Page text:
Backpacking in Kauai
A Rest at the Top
A final climb brings you to a little rest stop at the top of a steep red slope. The slope is Red Hill, and its crumbling soil is deeply gashed by erosion and offers very poor footing. The original route of the trail, where a mileage marker still sits, is now worn too deep to walk over. You need to pick your way down carefully, using one of the improvised routes, to the grassy area below, where you can again see the established trail.
It's not long before you're making your way through guava and Java plum trees and a yellow-flowered relative of cotton, mao or huluhulu. You're crossing the broad alluvial apron of Kalalau Valley at its seaward end. You descend briefly to Kalalau Stream; beyond the stream, you pass the trail to Kalalau Valley (no camping) and come out through guava and lantana onto the low bluffs above Kalalau Beach. What a welcome sight it is!
There are paths leading off through lantana and Indian pluchea into the trees on the inland side, and you can find good campsites there under noni, kukui, Java plum, and papaya trees. You may find goats grazing in the grassy area defined by stones, or you may sit there quietly and watch zebra doves and flocks of tiny finches searching for food. There are a pit toilet and a composting toilet near the east end of the camping zone and a pit toilet near the west end. The campsites become progressively more exposed and overused as you continue west.
Hoolea Falls at the west end of the beach cascades down a mossy groove that makes it a tempting place for a natural shower; unfortunately, falling rock here has seriously injured hikers. As always, never use soap in a stream, and treat all water before drinking it.
A walk to the west end of the beach allows you to wade a little in the surf if it's not too high, but swimming is very dangerous here. Look for dignified black birds with gray caps-black noddies (noio in Hawaiian)-on the rocks near the end of the beach. Most of the sand is swept out to sea in the winter, leaving boulders at the east end and a narrow strip of sand at the west. In summer, a broad sand beach extends along the bluffs and past the sea caves. The cliffs are dangerous because of rockfall, so don't get too close to them. The rockslide at the far west end is said to be the remains of sea caves that collapsed in 1987.
This is the end of the Kalalau Trail. The cliffs of the Na Pali Coast are too sheer and too fragile to permit land travel southwest from here. The ancient Hawaiians used to travel this coast by canoe, not by trail, as long as the weather and sea conditions permitted. Today, modern tour boats take sightseers along the coast but are permitted to land at only a few places.
Relax and Listen
I hope you'll have at least one layover day here to dry out, sunbathe, visit Kalalau Valley, see a sunset and maybe the green flash, hear superb bird concerts, and watch an unbeatable display of stars (if the clouds and the moon permit). The white-rumped shama, or shama thrush, an introduced bird, is such a gifted singer that it's easy to forgive the introduction. Look for a medium-sized bird that's black above with chestnut breast, white rump, and white feathers under its long tail. Shamas flick their tails, so you may notice their white flashes. You're more likely to hear it than to see it. Its song is loud, rich, sweet, clear, and varied. It may not come around your campsite every day, but when it does, drop whatever you're doing and listen.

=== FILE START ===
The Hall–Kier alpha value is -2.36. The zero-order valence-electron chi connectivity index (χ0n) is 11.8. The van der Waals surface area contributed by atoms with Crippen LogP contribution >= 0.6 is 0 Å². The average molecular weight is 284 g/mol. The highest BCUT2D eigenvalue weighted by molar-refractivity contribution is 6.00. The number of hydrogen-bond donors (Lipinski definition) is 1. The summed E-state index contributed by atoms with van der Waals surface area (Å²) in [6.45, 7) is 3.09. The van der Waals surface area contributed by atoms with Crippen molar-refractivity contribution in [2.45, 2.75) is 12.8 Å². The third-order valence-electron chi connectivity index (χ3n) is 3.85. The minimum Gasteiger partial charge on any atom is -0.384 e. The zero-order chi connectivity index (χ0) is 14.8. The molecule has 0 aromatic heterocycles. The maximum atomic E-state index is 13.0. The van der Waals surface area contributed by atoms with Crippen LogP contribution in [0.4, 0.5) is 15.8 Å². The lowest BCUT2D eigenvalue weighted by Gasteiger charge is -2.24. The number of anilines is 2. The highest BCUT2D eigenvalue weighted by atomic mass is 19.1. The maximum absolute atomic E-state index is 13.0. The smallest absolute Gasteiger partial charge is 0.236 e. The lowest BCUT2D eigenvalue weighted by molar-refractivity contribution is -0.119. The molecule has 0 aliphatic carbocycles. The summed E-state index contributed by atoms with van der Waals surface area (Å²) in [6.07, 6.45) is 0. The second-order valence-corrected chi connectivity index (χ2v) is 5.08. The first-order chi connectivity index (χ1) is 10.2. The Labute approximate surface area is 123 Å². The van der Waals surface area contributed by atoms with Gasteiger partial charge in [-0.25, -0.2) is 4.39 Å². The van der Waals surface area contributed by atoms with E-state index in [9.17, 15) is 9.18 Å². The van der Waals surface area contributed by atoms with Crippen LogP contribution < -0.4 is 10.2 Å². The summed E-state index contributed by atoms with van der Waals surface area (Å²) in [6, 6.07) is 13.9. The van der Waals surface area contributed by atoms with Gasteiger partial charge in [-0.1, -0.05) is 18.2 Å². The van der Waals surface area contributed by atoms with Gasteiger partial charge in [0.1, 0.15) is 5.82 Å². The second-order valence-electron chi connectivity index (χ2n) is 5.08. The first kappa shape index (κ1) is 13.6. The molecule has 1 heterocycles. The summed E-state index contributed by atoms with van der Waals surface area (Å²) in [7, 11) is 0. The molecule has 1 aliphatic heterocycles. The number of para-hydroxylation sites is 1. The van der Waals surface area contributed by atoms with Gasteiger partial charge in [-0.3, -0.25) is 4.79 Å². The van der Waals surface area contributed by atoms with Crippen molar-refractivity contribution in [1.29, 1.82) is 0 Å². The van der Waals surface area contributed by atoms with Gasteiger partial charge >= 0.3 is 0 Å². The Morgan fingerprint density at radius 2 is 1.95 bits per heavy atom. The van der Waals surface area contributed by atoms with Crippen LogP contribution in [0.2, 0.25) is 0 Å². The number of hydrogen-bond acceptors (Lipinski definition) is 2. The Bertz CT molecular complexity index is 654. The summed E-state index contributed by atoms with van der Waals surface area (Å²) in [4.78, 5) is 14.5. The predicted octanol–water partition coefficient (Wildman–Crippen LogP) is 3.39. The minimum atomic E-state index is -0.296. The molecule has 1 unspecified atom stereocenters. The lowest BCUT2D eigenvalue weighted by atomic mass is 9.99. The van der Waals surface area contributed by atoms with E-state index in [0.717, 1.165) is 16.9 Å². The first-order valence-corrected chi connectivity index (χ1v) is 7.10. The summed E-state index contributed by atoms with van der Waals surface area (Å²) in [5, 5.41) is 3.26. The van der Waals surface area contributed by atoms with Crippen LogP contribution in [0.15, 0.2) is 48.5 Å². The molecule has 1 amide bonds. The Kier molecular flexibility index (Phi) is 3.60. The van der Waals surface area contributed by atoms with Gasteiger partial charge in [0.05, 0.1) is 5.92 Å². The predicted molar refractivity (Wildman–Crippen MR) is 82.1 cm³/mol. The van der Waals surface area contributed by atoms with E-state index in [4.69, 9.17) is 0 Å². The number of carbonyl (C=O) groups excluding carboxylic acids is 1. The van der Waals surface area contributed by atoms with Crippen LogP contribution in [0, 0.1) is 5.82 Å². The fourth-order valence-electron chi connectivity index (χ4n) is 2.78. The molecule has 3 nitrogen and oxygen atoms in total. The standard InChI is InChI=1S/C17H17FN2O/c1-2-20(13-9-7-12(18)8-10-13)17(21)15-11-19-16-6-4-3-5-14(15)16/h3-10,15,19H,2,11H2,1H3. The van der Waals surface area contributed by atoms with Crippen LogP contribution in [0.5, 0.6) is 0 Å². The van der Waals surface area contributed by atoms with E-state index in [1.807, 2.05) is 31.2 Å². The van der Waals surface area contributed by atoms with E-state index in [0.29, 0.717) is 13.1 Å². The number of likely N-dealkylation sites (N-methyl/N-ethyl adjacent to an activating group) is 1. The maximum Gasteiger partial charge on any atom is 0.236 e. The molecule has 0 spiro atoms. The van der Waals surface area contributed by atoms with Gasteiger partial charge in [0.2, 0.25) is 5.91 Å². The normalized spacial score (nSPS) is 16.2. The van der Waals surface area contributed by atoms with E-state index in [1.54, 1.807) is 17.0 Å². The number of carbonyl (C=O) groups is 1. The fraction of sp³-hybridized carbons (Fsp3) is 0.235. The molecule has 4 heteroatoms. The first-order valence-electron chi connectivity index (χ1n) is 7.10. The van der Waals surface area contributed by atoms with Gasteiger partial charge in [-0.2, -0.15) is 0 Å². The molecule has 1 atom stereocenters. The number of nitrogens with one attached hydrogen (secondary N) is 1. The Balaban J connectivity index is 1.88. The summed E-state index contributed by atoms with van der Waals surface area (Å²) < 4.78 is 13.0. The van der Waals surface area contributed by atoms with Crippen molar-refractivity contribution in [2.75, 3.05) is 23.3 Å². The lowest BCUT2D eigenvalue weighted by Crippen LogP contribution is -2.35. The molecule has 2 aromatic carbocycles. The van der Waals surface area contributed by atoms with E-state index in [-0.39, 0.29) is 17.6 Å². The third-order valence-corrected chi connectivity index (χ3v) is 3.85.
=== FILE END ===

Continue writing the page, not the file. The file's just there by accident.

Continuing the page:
After dark, you may hear harmless big brown toads hopping through the leaf litter. They don't have the sense to stay out of your way, so try to stay out of theirs. Their skin secretes a poison, so wash your hands before touching your mouth, eyes, etc., if you handle a toad. Pests are few, but they move in fast: ants and cockroaches. Hang your food using rope or twine to which you've applied insect repellent; it's said to work for a while.
Days 4 through 6 (11 miles) are simply the reverse of Days 1 through 3.
There are good examples of boulders undergoing"spheroidal weathering" on some of the open slopes between Manono Ridge and Kalalau. An "onion" boulder consists of a rounded core surrounded by concentric shells of stone that turn out to be quite fragile. This is caused by a kind of chemical weathering in which water penetrates imperfections in the outer surface of the rock and reacts with the underlying rock to form clay. The clay swells and forces the outer surface to separate from the inner surface. The undermined outer surface breaks away, and water attacks the new surface, repeating the cycle and resulting in the concentric shells, like the layers of an onion. The water penetrates more easily at edges and corners than on flat surfaces, so the process wears down sharp angles and produces a rounded core and shells.
Permits are required for dayhikes that travel this far, assuming you can make this as a 22-mile dayhike, as well as for camping at Kalalau. Follow the instructions given at Wiliwili Camp.
Getting There By Car
From Lihue, drive north and then west on Highway 56 literally to the end of the road, which has turned into Highway 560 - a distance of 41 miles. The parking area is small. Your chances of finding a spot here are better if you arrive early. (On the other hand, you may want to come late to watch the sunset from this west-facing beach.)
Details mentioned in this article were accurate at the time of publication
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